…13 of the 15 longest registers in American history have been authored by the past two presidential administrations (Barack Obama owns seven of the top eight, with George W. Bush filling in most of the rest)…federal lawmakers should pass something called the REINS Act—the “Regulations from the Executive in Need of Scrutiny Act. The REINS Act would require every new regulation that costs more than $100 million to be approved by Congress. As it is now, agencies can pass those rules unilaterally. Such major rules only account for about 3 percent of annual regulations, but they are the ones that cause the most headaches for individuals and businesses. …the REINS Act did pass the House on four occasions during the Obama administration. Lack of support in the Senate and the threat of a presidential veto kept it from ever reaching Obama’s desk.
But would it make a difference if Congress had to affirm major new rules?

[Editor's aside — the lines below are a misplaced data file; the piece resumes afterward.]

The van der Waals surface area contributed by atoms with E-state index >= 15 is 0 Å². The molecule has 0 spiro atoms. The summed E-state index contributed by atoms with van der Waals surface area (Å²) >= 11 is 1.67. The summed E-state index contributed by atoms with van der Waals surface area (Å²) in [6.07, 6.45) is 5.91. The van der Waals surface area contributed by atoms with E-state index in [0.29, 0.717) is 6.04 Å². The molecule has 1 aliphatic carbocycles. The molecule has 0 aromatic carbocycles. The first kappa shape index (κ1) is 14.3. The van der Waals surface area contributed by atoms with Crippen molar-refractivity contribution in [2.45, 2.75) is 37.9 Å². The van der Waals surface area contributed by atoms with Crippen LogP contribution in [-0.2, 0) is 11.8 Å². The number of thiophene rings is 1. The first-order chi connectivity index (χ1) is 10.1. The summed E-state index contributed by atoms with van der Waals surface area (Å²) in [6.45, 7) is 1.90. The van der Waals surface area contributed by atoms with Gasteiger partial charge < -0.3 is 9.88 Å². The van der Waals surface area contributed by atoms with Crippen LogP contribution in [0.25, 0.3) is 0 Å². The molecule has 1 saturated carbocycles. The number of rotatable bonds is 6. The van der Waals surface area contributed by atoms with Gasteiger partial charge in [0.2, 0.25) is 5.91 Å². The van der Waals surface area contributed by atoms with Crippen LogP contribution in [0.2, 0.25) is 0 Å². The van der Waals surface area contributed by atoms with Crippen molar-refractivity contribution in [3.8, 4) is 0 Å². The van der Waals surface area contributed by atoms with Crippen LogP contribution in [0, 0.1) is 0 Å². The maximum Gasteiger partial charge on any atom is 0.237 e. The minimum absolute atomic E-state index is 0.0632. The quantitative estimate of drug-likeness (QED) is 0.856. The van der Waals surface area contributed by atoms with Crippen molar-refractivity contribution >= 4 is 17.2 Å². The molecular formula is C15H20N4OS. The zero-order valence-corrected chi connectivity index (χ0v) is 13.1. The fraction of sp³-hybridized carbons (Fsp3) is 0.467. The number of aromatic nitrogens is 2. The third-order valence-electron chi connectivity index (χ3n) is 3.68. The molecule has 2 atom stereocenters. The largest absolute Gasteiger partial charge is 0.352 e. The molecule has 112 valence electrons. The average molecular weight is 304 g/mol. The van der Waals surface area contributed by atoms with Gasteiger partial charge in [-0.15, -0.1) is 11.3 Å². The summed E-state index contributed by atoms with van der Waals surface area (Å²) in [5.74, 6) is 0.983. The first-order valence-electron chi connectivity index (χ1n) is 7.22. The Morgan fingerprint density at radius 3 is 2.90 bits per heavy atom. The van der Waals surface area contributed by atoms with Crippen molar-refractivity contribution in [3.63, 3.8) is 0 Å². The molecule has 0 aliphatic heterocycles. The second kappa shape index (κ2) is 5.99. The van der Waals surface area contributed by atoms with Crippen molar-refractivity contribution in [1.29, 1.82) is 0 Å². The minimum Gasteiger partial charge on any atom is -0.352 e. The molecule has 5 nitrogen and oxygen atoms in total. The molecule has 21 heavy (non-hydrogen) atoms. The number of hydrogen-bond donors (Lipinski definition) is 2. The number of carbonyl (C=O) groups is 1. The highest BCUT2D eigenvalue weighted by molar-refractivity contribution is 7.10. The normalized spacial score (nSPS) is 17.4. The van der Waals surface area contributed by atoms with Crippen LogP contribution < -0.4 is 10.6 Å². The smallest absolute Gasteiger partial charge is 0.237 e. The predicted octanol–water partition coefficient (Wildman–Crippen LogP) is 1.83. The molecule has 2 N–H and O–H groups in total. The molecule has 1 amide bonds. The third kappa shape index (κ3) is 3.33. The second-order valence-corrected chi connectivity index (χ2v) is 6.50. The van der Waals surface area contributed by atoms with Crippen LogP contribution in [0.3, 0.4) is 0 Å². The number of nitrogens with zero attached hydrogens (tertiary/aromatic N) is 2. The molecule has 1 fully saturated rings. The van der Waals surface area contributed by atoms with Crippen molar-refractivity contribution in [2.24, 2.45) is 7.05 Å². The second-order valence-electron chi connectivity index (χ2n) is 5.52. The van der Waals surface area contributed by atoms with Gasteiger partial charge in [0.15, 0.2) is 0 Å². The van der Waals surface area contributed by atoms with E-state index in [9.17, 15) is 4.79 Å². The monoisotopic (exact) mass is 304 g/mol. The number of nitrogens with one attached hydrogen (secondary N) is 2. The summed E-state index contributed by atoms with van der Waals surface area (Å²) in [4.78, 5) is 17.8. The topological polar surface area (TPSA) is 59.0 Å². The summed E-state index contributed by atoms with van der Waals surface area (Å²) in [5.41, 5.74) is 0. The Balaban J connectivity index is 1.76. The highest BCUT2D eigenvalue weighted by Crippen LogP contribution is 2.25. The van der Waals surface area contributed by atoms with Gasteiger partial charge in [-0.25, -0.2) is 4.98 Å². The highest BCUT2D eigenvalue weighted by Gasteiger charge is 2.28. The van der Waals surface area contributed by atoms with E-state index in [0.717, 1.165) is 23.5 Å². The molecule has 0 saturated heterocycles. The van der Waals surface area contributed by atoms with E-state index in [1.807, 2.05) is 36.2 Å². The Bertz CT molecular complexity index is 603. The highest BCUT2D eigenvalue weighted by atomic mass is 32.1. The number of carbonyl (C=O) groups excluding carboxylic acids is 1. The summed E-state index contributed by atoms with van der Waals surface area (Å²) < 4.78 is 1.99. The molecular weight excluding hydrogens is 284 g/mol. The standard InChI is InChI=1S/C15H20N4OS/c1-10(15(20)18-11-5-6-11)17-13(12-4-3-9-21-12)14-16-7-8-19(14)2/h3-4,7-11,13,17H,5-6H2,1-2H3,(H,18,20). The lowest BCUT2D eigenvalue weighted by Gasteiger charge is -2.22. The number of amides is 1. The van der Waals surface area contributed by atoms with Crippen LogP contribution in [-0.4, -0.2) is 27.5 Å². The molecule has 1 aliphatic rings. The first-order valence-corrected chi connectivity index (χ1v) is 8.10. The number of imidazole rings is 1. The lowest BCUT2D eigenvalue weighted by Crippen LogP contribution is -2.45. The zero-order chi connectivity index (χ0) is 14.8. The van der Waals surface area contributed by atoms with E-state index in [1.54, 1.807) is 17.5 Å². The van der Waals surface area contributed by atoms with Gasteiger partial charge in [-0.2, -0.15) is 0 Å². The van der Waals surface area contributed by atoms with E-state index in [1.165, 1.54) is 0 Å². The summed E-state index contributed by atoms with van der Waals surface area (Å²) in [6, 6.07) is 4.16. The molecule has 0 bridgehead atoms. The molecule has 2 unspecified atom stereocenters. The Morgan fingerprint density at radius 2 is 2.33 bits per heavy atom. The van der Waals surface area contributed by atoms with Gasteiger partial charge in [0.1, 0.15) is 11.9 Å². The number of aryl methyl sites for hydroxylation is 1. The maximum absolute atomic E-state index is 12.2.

Given how agencies will lie about regulatory burdens, it wouldn’t be a silver bullet.
But based on the hysterical opposition from the left, I’m betting the REINS Act would be very helpful.
REINS would fundamentally alter the federal government in ways that could hobble federal agencies during periods when the same party controls Congress and the White House — and absolutely cripple those agencies during periods of divided government. Many federal laws delegate authority to agencies to work out the details of how to achieve relatively broad objectives set by the law itself. …REINS, however, effectively strips agencies of much of this authority.
That sounds like good news to me. If the crazies at Think Progress are this upset about the REINS Act, it must be a step in the right direction.
Let’s close with a bit of evidence that maybe, just maybe, Republicans will move the ball in the right direction. Here are some excerpts from a Bloomberg story.